Move over, cars: Bikes getting their own lane in downtown Aspen

The main road in the center of Aspen will undergo major changes next week or so with a special bike lane running along Galena Street and Cooper Avenue.

By the end of the month, a “living laboratory” will be installed on South Galena Street from Main Street to Cooper Avenue and Cooper Avenue to Hunter Street, which will remain until September.

City officials said they would use the time to temporarily test the project and make modifications before any ongoing safety and design improvements.

The changes are on the instructions of the Aspen City Council, which earlier this year decided to modify the road to improve the safety of pedestrians and motorcyclists by giving them a special lane for slowing down and slowing down.

The experiment will eliminate the left turn from Galena Street to Hyman Avenue.

It will also include parallel parking spaces for better visibility, a bike lane protected from backflow to minimize the potential for unpredictable car-cyclist interactions, and extensions of curbs at intersections that shorten walking distances. pedestrians.

“Aspen’s engineering department is working with businesses in this area to address all concerns and determine how to make the area even safer,” said Pete Rice, manager of the city’s engineering department. “This living laboratory is the culmination of best practices in research, work and engineering.”

The new parking configuration affects 44 of the 86 spaces in the corridor.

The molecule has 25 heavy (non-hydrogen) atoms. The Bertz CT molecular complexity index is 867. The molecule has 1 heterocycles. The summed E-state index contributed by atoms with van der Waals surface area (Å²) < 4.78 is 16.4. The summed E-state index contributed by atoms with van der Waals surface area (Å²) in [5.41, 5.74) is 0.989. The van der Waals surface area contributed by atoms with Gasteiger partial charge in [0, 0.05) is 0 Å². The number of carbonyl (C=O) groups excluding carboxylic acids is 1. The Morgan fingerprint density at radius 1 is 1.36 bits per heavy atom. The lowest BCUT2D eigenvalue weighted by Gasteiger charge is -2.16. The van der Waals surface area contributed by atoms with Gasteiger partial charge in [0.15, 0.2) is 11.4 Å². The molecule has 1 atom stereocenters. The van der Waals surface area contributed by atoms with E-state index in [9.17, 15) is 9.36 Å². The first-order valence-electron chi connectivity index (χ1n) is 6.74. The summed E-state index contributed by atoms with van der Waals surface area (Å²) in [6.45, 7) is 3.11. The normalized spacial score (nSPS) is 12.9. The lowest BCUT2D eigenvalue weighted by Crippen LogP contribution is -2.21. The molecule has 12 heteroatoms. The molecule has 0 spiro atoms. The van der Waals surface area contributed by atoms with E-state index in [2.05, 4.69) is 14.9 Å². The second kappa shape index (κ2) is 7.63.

The city plans to mitigate the loss of these spaces by reclassifying 47 parking spaces, either currently in the commercial central area or near the core boundary, from residential to commercial.

Business owners in the area have expressed concern to city officials during the planning process over the past year about the loss of parking spaces and what they perceive as social engineering in the city center.

City officials said the data would be collected at four intersections on a three-block section over a 12-week period.

A work team will also gather information from residents and business owners, conduct sidewalk surveys and conduct monthly pop-up events during the lab.

A survey will be available online in August to ask users to share their experiences and observations.

Rice said his department plans to implement the changes on June 27, given that all parts are in place.

“It’s really hard to find artists right now,” he said. “I want to make sure it’s done right and all at once.”